On good days, I also felt superior. I would look at people on the street — shoppers carrying bags of food, couples eating at the café — and I felt detached from them. Above them. They were giving in to appetites I had transcended, impulses I had conquered. At a time when I felt essentially worthless, starving was the one thing I could say I was good at.
* * *
I was very, very good at it. My normal weight is about 120 pounds. By the end of 1984, I weighed 85. I have a photograph of myself finishing a six-mile road race that fall. In the picture, my knees are wider than my thighs.
* * *
A little background on "typical" anorexics: about 90 percent are women. Most come from well-educated, affluent families that emphasize achievement. Most are young, 12 to 25 years old. And from what I can gather, most are excessively driven, perfectionistic people with abysmal self-perceptions, people who derive what little esteem they have from pleasing others.
I grew up in an upper-middle-class family, went to a private prep school, then an Ivy League college. I was pretty, popular, got straight A's, and won lots of academic prizes, none of which ever meant much because I tended to see anything good that happened to me as the product of something external — a fluke, warped judgment on the part of others, "luck." Inside, I was pretty certain I was flawed.
* * *
I wasn't ever fat, though. Growing up, I rarely gave much thought to what I ate, and until I created one, I never had a weight problem.
Then I lost some weight during college, almost by accident. I didn't consciously diet — I didn't think about food or obsess about it. It was a rough time, I felt depressed and stressed out, and I just remember not eating much in response.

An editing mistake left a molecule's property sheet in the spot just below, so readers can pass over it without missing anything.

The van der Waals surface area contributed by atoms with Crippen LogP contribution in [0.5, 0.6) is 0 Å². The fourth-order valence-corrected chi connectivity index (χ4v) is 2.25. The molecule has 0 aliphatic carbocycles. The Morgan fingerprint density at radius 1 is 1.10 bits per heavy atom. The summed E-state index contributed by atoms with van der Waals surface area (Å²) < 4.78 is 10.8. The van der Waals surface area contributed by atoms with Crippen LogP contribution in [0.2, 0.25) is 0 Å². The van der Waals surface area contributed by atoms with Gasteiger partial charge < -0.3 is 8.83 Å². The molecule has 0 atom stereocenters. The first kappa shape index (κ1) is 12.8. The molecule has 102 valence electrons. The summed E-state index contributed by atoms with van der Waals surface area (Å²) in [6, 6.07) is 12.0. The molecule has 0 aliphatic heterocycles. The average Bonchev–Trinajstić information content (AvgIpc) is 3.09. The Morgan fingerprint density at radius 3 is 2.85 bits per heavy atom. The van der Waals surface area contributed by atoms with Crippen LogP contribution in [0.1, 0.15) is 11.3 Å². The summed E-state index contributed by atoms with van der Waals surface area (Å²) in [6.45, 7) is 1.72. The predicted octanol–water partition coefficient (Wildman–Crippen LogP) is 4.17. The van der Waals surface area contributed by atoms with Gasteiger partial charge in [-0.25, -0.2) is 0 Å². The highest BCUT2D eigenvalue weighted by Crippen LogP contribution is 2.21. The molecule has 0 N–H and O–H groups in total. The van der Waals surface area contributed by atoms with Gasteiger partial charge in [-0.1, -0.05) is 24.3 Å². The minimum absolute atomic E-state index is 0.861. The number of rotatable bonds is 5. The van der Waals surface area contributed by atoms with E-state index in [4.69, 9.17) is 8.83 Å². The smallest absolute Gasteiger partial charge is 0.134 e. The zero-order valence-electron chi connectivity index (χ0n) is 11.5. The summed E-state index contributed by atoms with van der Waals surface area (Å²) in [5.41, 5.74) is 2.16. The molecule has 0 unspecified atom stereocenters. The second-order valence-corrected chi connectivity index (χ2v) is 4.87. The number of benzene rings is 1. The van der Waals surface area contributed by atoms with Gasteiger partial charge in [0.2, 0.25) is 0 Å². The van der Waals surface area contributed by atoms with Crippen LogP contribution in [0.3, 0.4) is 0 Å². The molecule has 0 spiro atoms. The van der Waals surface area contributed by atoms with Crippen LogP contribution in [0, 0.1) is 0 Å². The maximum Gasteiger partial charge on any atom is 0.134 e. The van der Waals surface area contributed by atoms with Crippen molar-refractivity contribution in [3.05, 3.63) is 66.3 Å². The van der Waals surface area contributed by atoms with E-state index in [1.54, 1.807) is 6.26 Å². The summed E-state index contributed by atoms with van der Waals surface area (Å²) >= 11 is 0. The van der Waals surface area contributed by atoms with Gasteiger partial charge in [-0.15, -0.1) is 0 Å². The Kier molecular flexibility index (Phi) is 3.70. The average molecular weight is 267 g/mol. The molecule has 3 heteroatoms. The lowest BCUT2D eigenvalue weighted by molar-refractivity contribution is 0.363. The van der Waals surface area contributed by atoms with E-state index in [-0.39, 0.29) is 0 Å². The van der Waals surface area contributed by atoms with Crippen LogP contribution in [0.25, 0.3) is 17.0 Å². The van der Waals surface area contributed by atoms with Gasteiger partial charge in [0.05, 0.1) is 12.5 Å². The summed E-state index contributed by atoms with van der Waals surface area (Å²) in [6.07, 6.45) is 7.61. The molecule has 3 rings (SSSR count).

I also remember that people noticed. Girls said, "Oooooh! You're so thin!" And "How do you do it?" And I think that planted a seed: becoming very thin was a way of standing out.
I ate less and I lost more weight. It was easy. I'd go to a bar near campus with friends, and I'd watch them dive into bowls of buttered popcorn. I wouldn't eat the popcorn — not even a kernel — and I felt very disciplined by comparison. Not eating made me feel strong.
Then, for a long time — and like a lot of women — I was just plain weird about food, After college, a boyfriend I'd been living with moved to California and I was living by myself for the first time. I hated my job and I was lonely. Sometime I was very rigid with my diet. Other times I ate for comfort: cookies, huge salads full of meats and cheese, tuna melts, salt laden soups. My weight fluctuated a lot, and my hunger signals started to get screwed up — I couldn't tell when the hunger was the real, physical kind and when it was the more manic, frantic kind, the signal of some other kind of emptiness. For the first time I started to understand what was going on with women I'd see at dinners and parties, women who seemed excessively preoccupied with food and diets and weight, women who expressed an almost palpable anxiety as they reached for a second slice of cake or an hors d'oeuvre and said, in voices a little too loud, "Oh, I really shouldn't." For the first time, my self esteem started to get hopelessly tied up with the feel of my stomach and my thighs and I started to worry about being fat.